Prior to 2003, when Clos Saint Jean hired a consultant and started getting rave reviews from Robert Parker, the domaine had a local reputation for being "not very commercial." The Clos Saint Jean Chateauneuf du Pape, which had been labeled old fashioned by Mr. Parker prior to 2003, was sold at the very low end of the price scale ($10 to $12), and the Vin de Pays Les Calades for only $5 to $6 a bottle.
I have gone through numerous cases of Les Calades since the late 1980s and consumed the wines at all stages of their development. In youth, they are good. In middle age (6 to 8 years), they are often funky. When fully mature (10 years of age or older), they often show the qualities of a smaller scaled Chateauneuf du Pape. And that should not be a surprise because the vineyards (calades = stones) are old and only a stone's throw from the Chateauneuf appellation.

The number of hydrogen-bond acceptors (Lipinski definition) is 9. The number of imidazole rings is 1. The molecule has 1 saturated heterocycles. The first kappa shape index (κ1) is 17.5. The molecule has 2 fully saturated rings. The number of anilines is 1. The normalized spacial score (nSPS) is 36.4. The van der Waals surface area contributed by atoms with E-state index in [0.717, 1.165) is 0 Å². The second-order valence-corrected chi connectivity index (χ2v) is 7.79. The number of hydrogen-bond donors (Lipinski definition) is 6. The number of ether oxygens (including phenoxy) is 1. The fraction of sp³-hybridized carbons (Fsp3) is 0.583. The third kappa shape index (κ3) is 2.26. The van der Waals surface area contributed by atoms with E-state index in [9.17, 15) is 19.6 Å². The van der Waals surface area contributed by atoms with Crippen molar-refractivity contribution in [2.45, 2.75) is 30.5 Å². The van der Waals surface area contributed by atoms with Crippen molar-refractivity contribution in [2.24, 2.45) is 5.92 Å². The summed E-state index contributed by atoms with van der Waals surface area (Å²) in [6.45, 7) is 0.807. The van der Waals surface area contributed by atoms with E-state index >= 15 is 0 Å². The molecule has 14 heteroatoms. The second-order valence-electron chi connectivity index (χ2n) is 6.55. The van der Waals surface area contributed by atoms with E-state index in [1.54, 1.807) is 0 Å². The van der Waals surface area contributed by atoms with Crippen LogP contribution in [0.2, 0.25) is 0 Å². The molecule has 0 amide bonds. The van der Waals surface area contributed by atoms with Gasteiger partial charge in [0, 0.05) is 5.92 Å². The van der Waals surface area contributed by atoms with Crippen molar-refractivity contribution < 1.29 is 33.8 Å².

I've worked my way through two cases of this 2001, and it has always met all my expectations--only a bit of funk during middle age and very good tonight at 12 years of age. Deep, deep cherries. Spice, tobacco and sea salt. The winemaking may have been a bit backward and imperfect before 2003, but with time, the the rocky old vineyards eventually show their quality.